Better oil exploration

UK-developed monitoring techniques could save the oil and gas industry hundreds of millions of pounds a year in its continued search for untapped resources.

Working with £1m worth of funding from a consortium of the world’s leading oil companies, a Liverpool University team hopes to improve methods used to find oil and gas reservoirs within deeply buried submarine channels known as slope channel reservoirs.

Dr David Hodgson, a chief researcher at Liverpool’s department of Earth and Ocean sciences, said the oil giants are eyeing these channels increasingly enthusiastically. He explained that much of the oil exploration off the coast of West Africa, Nigeria and Brazil is being carried out in slope channels and that for companies such as Exxon and Total, they represent their biggest fields.

However, while some of these channels are filled with sand, others contain mud and silt, and oil is usually found beneath the former because it has a degree of porosity and permeability, he said.

The oil industry currently uses a combination of speculative drilling and traditional seismic response techniques. But while engineers can gain a reasonable understanding of the geological conditions, they are unable to find out enough about the sedimentary characteristics.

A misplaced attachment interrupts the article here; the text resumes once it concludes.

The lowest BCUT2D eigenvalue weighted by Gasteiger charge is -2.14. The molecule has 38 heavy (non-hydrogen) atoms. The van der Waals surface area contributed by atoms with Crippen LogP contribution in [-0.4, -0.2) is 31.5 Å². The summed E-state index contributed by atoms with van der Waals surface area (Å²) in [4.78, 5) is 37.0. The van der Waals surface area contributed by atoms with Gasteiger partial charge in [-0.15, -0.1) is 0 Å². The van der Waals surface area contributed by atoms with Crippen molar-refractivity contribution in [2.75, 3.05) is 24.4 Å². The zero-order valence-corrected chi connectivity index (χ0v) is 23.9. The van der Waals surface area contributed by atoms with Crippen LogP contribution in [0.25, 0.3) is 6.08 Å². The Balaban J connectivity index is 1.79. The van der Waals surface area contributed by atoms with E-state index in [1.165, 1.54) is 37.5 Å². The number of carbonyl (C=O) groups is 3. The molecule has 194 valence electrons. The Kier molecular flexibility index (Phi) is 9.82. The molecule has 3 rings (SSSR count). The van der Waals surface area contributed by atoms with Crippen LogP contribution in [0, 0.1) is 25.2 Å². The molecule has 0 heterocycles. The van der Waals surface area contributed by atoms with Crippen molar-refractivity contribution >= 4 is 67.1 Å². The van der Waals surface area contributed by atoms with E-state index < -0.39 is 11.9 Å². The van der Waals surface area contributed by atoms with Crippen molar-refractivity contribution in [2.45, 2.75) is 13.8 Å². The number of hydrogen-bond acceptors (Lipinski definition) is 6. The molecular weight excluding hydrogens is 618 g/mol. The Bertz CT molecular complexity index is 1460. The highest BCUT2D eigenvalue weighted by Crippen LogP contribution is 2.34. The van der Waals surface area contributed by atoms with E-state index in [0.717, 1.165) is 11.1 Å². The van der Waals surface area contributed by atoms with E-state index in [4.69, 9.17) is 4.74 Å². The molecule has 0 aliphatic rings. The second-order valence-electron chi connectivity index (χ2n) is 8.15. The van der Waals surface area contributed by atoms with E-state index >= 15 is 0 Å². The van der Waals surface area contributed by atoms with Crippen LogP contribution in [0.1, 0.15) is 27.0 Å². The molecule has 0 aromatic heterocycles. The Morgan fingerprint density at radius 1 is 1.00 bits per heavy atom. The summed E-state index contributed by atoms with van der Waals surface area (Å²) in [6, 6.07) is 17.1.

So, based on analysis of ancient submarine channels now above water, Hodgson’s group is developing techniques for determining which underwater channels are likely to contain sand and which are likely to be filled with mud and silt. To gain an understanding of how sand is transported through and deposited in deep-sea submarine channels, the team has been using a combination of ground-penetrating radar, differential GPS and laser imaging techniques to analyse a number of ancient channel systems in the Karoo area of South Africa.

The group is now developing an analytical method that Hodgson hopes will eventually be used by oil companies to determine whether slope channel reservoirs actually contain oil.